Cost of living: support for postgraduate research students

September 20th, 2022

Update from Professor Lucy Donaldson, Associate Pro-Vice-Chancellor for the Researcher Academy and Researcher Career Development

These are very challenging times for many members of our postgraduate research community. Just as we continue recovery from the pandemic, the cost of living crisis is bringing new pressures to many of you.

I am happy to reaffirm the university’s support for our valued PGR community and outline the help and resources available to you during this difficult time.

All eligible postgraduate research students (PGRs) starting or continuing their studies in 2022/23, who receive stipends from UKRI, the Leverhulme Trust, the Royal Society or through University of Nottingham-funded scholarships, will receive increased financial support from October 2022 to help combat the rising cost of living.

This commitment follows UK Research and Innovation’s announcement  that it is increasing its minimum student stipend for the 2022-23 academic year by 13% compared to the 2021-22 stipend. The Leverhulme Trust and the Royal Society have also increased their stipends for this year in line with UKRI.

This means that PGRs who receive UKRI minimum stipend support from the university, either through a UKRI training programme or a university-funded scholarship, will see an increase by £2,059 for 2022/23 compared to the 2021-22 rate.

We welcome UKRI’s initiative and I am delighted that Nottingham has also secured increased stipends for the PGRs funded by university scholarships.

We recognise that many of our postgraduate research community are concerned over rising bills and living costs and we have been liaising with the Russell Group and UKRI over the summer on how to address this. Our colleagues are now working very hard to process the revised payments that are due to you, to get these set up in time for October stipend payments.

Please be patient with us – revisions to the payment schedules for hundreds of individual PGRs across the university will take time. We’d therefore really appreciate it if you could first talk to your supervisors about any individual queries you might have about stipends.

We know that many self-funding PGRs and those with additional responsibilities or expenses who may not benefit from this support will also be facing financial difficulties. There are university hardship funds available for anyone struggling to make ends meet, including a childcare support fund. The online application for 2022/23 is not yet open so if you are in financial difficulties please contact the financial support team.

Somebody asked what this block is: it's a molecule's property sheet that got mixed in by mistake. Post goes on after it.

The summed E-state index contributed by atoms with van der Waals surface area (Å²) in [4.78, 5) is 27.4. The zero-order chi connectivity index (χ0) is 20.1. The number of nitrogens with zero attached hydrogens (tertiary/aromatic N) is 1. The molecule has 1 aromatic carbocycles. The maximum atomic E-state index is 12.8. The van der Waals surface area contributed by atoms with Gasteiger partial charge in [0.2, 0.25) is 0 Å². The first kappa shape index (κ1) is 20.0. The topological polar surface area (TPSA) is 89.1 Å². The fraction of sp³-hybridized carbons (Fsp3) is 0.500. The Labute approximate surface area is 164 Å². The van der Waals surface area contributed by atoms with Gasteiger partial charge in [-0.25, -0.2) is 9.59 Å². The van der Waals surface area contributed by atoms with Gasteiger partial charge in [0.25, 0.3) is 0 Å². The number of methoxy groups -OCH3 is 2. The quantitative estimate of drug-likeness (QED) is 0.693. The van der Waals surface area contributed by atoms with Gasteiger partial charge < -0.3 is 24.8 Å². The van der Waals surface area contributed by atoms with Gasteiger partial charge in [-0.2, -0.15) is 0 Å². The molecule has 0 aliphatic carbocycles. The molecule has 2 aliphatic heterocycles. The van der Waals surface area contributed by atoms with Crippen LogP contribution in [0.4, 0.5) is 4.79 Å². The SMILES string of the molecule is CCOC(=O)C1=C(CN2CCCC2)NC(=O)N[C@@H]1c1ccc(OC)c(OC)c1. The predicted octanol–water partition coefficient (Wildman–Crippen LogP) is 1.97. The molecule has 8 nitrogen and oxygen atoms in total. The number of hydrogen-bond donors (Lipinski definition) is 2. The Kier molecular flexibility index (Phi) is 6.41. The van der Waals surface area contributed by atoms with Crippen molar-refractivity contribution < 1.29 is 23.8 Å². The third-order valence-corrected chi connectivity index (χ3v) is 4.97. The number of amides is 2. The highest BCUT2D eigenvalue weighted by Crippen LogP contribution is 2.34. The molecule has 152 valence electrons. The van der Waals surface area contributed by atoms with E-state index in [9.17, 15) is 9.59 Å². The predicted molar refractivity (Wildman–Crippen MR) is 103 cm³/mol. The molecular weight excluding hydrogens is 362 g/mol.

UKRI’s announcement on 2 September followed a review of the support it offers PGR students. The university is awaiting any additional information from UKRI on its revised support for postgraduate researchers and the New Deal for Postgraduate Research.

Please note that the level and availability of increased support may vary, for example for PGRs who receive enhanced stipends or for those who are not fully funded by the university.

The increase will not apply to stipend payments made to researchers by other external organisations or sources, such as industrial partners. In these cases we suggest that you discuss with your supervisors whether it is appropriate to inform your sponsor of the increase in stipend made by UKRI and the university.

Further support for our PGRs

If you have any concerns, in the first instance we encourage you to contact your supervisors or programme director.

The Researcher Academy,  Student Services and SU Advice also offer a range of support and guidance on wellbeing and the challenges of managing your PhD and life at Nottingham. We are working with Students’ Union officers to ensure that together we can provide the support you need.

Best wishes


Professor Lucy Donaldson
Associate Pro-Vice-Chancellor for the Researcher Academy and Researcher Career Development

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